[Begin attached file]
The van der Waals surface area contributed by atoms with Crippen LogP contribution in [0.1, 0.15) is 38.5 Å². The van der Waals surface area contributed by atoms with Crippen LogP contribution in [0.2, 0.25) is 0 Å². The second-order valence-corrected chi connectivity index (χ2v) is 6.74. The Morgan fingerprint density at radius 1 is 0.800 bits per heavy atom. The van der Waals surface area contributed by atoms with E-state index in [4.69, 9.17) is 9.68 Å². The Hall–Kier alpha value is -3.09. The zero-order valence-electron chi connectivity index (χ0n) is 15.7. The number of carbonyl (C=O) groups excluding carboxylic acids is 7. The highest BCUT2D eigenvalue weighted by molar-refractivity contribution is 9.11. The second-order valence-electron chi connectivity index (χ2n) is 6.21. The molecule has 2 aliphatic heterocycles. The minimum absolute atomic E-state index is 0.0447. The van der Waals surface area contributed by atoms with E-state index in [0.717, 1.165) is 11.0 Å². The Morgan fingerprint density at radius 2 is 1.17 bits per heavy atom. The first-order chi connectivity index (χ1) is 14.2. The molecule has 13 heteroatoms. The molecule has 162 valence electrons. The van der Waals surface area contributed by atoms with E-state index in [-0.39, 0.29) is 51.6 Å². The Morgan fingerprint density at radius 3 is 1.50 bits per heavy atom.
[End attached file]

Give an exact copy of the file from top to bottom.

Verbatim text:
The van der Waals surface area contributed by atoms with Crippen LogP contribution in [0.1, 0.15) is 38.5 Å². The van der Waals surface area contributed by atoms with Crippen LogP contribution in [0.2, 0.25) is 0 Å². The second-order valence-corrected chi connectivity index (χ2v) is 6.74. The Morgan fingerprint density at radius 1 is 0.800 bits per heavy atom. The van der Waals surface area contributed by atoms with E-state index in [4.69, 9.17) is 9.68 Å². The Hall–Kier alpha value is -3.09. The zero-order valence-electron chi connectivity index (χ0n) is 15.7. The number of carbonyl (C=O) groups excluding carboxylic acids is 7. The highest BCUT2D eigenvalue weighted by molar-refractivity contribution is 9.11. The second-order valence-electron chi connectivity index (χ2n) is 6.21. The molecule has 2 aliphatic heterocycles. The minimum absolute atomic E-state index is 0.0447. The van der Waals surface area contributed by atoms with E-state index in [0.717, 1.165) is 11.0 Å². The Morgan fingerprint density at radius 2 is 1.17 bits per heavy atom. The first-order chi connectivity index (χ1) is 14.2. The molecule has 13 heteroatoms. The molecule has 162 valence electrons. The van der Waals surface area contributed by atoms with E-state index in [-0.39, 0.29) is 51.6 Å². The Morgan fingerprint density at radius 3 is 1.50 bits per heavy atom.